“The terrible power of the Mauser rifle was displayed.  As the charging companies met the storm of bullets they were swept away.  Officers and men fell by scores . . .It was a frantic scene of blood and fury . . . Thus confronted, the Irish perished rather than retire.  A few men indeed ran back down the slope to the nearest cover, and there, savagely turned to bay, but the greater part of the front line was shot down.”


Companies from other regiments of the brigade advanced to support the Inniskillings but this just added to the slaughter.  This time the Boers did not give Thackeray a chance and he paid the ultimate price.  The Colonel of the Dublin Fusiliers died on the same slope and the Colonel of the Welsh Fusiliers was killed whilst leading a diversionary attack on their left.  Three colonels dead in one evening speaks volumes about the men who led Sergeant Barnett and Private Hunt.  If they can be criticized for regarding their men as expendable parts in the Empire’s war machine it must be accepted that they regarded themselves in the same way ~ and they didn’t ask their men to do anything that they were not prepared to do themselves.


What was left of the Inniskillings and the rest of the brigade clung on to the lower terrace throughout the night, and all through the day after too.  The next day a truce was called to remove the dead and wounded.  During the attacks of the 23rd out of 1,200 men engaged the Irish Brigade had lost over half as casualties.  As well as being known as “Terrace Hill” or “Hart’s Hill” the height would now be known as “Inniskilling Hill.” Today a simple monument stands there which is inscribed:


“Near this spot were killed, or mortally wounded on Feb 23rd – 24th 1900 Lient-Col T.M.G. Thackeray, Commanding.  Major. F.A. Sanders, 2nd-in-command, Lient W.O. Stuart and 65 NCO and men of the 27th, Inniskillings whilst advancing to the relief of Ladysmith.”


After days of continuous fighting, hopelessly outnumbered, and with nothing but bad news from the Orange Free State , the morale of the Boers on the Tugela was at breaking point.  But, just like at Spion Kop and Valkrans, the British were pulling back south of the River.  On 26th February Botha reported to Joubert that:


“It is quite possible the enemy is retiring again.  Their wagons . . . tents . . . [and] big guns have already recrossed the River . . . [s]ome of [their infantry] have already left.  It is evident that their losses are heavy.  By tomorrow, we shall know for certain what the enemy’s intention really is.”


Inside Ladysmith the hunger, the war and the anxiety continued.  “It was the anxiety which killed” said Jacson.  “There is nothing more conducive to the deterioration of men’s minds than false alarms on an empty stomach.”


Although Buller’s guns could be heard every day, and occasionally even seen hitting the southernmost positions of the Boer siege ring, and although Boers could be seen trekking north, this was not necessarily an indication of British success to the south.  Lord Roberts was pushing into the Orange Free State and the Boer movements could just be re-deployments to meet this threat.  Unable to storm Ladysmith the Boers tried to flood it out by damming the Klip River .  The British shelled the dam and this sparked fierce artillery exchanges.  On 22nd February the Devons were ordered to probe the Boer siege positions to see if they had been weakened.  An early morning attack found the Boers still in place and as determined as ever.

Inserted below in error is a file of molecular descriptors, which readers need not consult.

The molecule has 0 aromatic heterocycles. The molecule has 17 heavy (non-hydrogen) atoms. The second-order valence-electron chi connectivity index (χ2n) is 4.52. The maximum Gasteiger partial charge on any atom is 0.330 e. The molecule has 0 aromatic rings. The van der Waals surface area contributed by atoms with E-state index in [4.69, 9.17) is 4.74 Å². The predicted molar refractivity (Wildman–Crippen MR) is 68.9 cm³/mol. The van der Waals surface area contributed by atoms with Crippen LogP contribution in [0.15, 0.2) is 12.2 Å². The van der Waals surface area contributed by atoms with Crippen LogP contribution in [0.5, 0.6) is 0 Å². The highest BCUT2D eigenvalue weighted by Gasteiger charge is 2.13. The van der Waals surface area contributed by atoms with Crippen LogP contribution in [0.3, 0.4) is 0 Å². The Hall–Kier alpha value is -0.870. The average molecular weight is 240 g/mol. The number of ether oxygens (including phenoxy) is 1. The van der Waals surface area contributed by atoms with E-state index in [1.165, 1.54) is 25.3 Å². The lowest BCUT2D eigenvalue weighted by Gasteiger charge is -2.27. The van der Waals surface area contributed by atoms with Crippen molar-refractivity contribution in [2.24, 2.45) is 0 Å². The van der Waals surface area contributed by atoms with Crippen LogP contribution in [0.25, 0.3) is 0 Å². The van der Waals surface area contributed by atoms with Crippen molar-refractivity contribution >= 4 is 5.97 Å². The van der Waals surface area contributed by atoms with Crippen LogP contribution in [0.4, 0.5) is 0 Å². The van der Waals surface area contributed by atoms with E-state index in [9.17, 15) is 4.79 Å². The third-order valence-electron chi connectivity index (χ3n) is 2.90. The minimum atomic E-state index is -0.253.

On 25th February the garrison was put on full rations.  What a relief this must have been for Private Hunt and his fellow rankers for, without money, they had no access to what remained of the town’s commercial stocks where one egg would cost the equivalent of four days of a private’s pay.  Then, on 28th February, the blow fell.  Rations were cut to their previous level: one biscuit, three ounces of mealies, and one pound of horse per man per day.


 “This,” recorded Jacson, “was perhaps the most distressing circumstance connected with the siege, and it had a most distressing effect.  It was not so much the reduction of the ration that was of consequence as the reason . . . that Buller had again failed, and could not get through.”  With no news from Buller, General White had calculated that on the reduced, starvation rations the garrison could eke out another fortnight, by which time there would not be a horse, ox or mule left.  Sir George White was giving Sir Redvers Buller his last chance.


This time both Botha and White were wrong.  The sacrifices on Wynne’s Hill and Hart’s Hill were not to count for nothing as the sacrifices at Colenso, Taba Nyama, Spion Kop and Valkrans had.  Buller was moving his big guns south of the river so that he could concentrate them on the fourth hill of the Tugela Heights position, which was known as Pieters Hill, and, from 27th February 1900, as ‘Barton’s Hill’, after the British brigade commander who took it under a massive artillery bombardment.  This attack unhinged the Boer positions on Railway Hill and Hart’s Hill.  SGT Barnett and his comrades in the Inniskillings, indeed in the whole army, could move forward again.  The way to Ladysmith was open.


At 6:30 p.m. on 28th February, whilst Private Hunt was probably listening to his tummy rumbling, a mounted column was seen in the distance to the south of Ladysmith.  Nothing unusual here, the Boers had been moving for days.  But then it was realised that this column was riding in formation and Boers didn’t ride like that . . . the column must be British: Ladysmith had been relieved!


On 3rd March Buller’s army marched in review through Ladysmith.  “A pagent,” said Jacson, “which those who took part in the siege will never forget.”  The Devons were given pride of place outside the town hall, next to Sir George White.  Buller and his army “received an immense ovation [from] the lines of the weedy, sickly-looking garrison.  These with their thin, pale faces cheered to the full bent of their power.”